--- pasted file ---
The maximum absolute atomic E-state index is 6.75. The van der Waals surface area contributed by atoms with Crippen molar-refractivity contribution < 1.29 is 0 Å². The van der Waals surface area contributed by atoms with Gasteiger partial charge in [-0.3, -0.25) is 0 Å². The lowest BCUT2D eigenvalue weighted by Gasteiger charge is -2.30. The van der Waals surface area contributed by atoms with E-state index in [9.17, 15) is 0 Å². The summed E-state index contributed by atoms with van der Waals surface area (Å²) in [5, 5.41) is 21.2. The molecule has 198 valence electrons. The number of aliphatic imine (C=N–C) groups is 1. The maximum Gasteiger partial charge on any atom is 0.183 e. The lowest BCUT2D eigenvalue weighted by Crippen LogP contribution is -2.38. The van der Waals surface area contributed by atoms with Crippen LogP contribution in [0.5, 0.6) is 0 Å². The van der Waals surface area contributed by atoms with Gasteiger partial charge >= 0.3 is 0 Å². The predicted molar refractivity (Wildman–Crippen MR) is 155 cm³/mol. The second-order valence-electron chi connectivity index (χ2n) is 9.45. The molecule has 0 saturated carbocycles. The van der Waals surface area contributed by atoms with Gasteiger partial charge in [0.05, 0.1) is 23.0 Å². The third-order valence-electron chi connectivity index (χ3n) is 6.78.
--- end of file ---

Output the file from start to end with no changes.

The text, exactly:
The maximum absolute atomic E-state index is 6.75. The van der Waals surface area contributed by atoms with Crippen molar-refractivity contribution < 1.29 is 0 Å². The van der Waals surface area contributed by atoms with Gasteiger partial charge in [-0.3, -0.25) is 0 Å². The lowest BCUT2D eigenvalue weighted by Gasteiger charge is -2.30. The van der Waals surface area contributed by atoms with E-state index in [9.17, 15) is 0 Å². The summed E-state index contributed by atoms with van der Waals surface area (Å²) in [5, 5.41) is 21.2. The molecule has 198 valence electrons. The number of aliphatic imine (C=N–C) groups is 1. The maximum Gasteiger partial charge on any atom is 0.183 e. The lowest BCUT2D eigenvalue weighted by Crippen LogP contribution is -2.38. The van der Waals surface area contributed by atoms with Crippen LogP contribution in [0.5, 0.6) is 0 Å². The van der Waals surface area contributed by atoms with Gasteiger partial charge >= 0.3 is 0 Å². The predicted molar refractivity (Wildman–Crippen MR) is 155 cm³/mol. The second-order valence-electron chi connectivity index (χ2n) is 9.45. The molecule has 0 saturated carbocycles. The van der Waals surface area contributed by atoms with Gasteiger partial charge in [0.05, 0.1) is 23.0 Å². The third-order valence-electron chi connectivity index (χ3n) is 6.78.